We'd been married for a year and a half. We were both very involved politically. I had a new baby, I was at home. I started feeling like my life was kind of slipping away.
But his world started to change. He started to become much more community-involved and I was less and less community-involved. And it led to a lot of tension in the relationship, and a lot of tension around me being at home and he being sort of out in the world. I think the arguing and the fighting and the challenging verbally started. And it just escalated. And became very contentious, you know. The relationship was very contentious.
I remember he came home one night and we just started fighting. I picked up a glass and threw it at him and it hit him in the side of his face and that was it. He chased me in the living room. We have this brick fireplace in the living room. He chased me in the house and grabbed me, threw me on the floor and just pounded my face into the brick wall. I mean, when thinking about it now, I'm thinking, “How did I survive that?” I felt like he was going to kill me. I mean, I felt like this man has lost his mind, and I'm dead. I remember that he just kicked me, pounded my face into the brick wall, into this fireplace, and… and then he left.
The first assault was one thing. That was shocking to me. The second one was more shocking. Because the first one felt to me like he just lost it. He wasn't aware of what he was doing, and he just responded so violently because he lost control of himself. And that to me was not as shocking as the second time because I felt like the second time was very much more intentional. So I was much more shocked that actually happened after we got back together. I was in a lot of shock, and I was very depressed.
You know, I was depressed after this happened, for probably about three or four months. And mostly because I felt like this was a person that I just didn't know. I didn't see this side of him.
I couldn't go to work. My supervisors were very supportive. I mean my whole face was... I couldn't go to work because my face was so damaged that there was no way I could leave the house looking like I was looking. So my co-workers were very supportive and gave me the time I needed to be off.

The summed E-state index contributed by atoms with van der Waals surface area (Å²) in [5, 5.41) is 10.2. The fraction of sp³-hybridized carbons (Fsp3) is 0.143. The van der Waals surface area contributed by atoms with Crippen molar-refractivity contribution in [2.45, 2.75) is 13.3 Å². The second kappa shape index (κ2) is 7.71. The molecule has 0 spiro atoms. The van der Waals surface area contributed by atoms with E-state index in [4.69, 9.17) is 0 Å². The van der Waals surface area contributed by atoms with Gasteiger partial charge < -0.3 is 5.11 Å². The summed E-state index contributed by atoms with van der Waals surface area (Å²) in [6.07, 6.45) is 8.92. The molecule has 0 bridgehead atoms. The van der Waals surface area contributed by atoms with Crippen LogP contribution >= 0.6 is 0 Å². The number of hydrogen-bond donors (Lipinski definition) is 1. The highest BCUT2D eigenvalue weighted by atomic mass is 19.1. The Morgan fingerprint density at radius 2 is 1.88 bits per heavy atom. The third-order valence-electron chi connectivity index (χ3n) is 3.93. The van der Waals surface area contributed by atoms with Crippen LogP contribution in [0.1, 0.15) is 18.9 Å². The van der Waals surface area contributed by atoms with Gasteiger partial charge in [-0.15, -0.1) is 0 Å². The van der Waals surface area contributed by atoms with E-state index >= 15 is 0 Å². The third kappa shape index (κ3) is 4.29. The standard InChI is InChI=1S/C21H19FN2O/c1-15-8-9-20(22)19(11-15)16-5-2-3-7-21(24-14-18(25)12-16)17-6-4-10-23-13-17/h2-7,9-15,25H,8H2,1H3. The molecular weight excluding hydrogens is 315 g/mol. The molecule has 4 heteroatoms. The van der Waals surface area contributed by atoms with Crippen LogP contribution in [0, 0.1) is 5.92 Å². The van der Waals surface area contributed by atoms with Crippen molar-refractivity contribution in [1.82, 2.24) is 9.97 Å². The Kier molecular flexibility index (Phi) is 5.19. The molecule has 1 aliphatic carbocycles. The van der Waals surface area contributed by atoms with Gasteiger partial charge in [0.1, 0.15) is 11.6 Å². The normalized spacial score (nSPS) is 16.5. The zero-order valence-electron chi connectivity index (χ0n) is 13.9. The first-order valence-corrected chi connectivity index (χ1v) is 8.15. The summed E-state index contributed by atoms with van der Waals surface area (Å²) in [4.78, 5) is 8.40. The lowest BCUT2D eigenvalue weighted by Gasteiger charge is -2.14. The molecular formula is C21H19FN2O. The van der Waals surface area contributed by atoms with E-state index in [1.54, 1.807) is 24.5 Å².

I don't think we called the police. And I wasn't going to. I mean, police to me was never an option. I don't think I felt like they would have done anything at all. I wasn't necessarily opposed to the police, but I just didn't feel like I knew what their role was. So I didn't call them. But there was plenty of other support. And I don't think I ever felt like there was anybody who was not supportive of me. I never heard anybody say things like, “Well, you need to leave the motherf*****” or to say, “What did you do to provoke him?” I don't think I heard those kind of comments from anybody. I got a lot of support and affirmation and people wanting to be helpful.
The first level of support was concern for my physical well-being. And you know, really making sure that I felt safe. And where I was, was I safe? And did I feel like I needed some support to make me safe? And I don't think there was much of a sense from my friends of any sort of like domestic violence shelters or anything like that. I think it was, “Do you feel safe here in your house? He's not here, he's gone, do you feel safe? Do you feel like he'll come back? And if he comes back do you feel safe about that?” So I think there was a lot of concern about my safety.
There was also a lot of concern about my mental health and what that meant in terms of just taking care of myself physically. People brought me food. “Are you eating?” “Do you need somebody to be here with you?" I think the fact that I was depressed was really scary for people. “Do you need us to be here to make sure you're eating?” “Make sure you're not thinking about suicide or anything like that.” There was a lot of that. “Do you just need someone to come and cook you some dinner or lunch or whatever.” I had people that bought groceries for me, and brought food to me, and offered to come and help clean the house. And it wasn't at all patronising. It was like, “You know what, we understand that right now you might not have the energy to do all of these things, so let us take care of you.”
Even to the point where—I just never will forget this. I remember one person saying, “Do you want me to come in here and paint your walls?” It was like, “We'll paint for you!” I think they wanted to change the environment or create an environment where I felt comfortable. “Is there something different we can do here in your house.” So I remember that a couple people came and painted my living room and dining room, and I remember getting new rugs on the floor.
My friends were more concerned about my well-being and I had a little nine month old. They were concerned about “Was I able to take care of her and did I need some support in taking care of her?” So people were providing tangible things for me. And then, people were just willing. “You need to call us in the middle of the night, call me.” I had people who were like, “Just call me.” “You need to talk, just call me and talk.” I felt like I was a burden, and I felt like I didn't want to impose this on my friends, but I felt like they were there.
“You want to talk ad nauseum, talk ad nauseum.” I felt like there was listening, they were able to listen to me.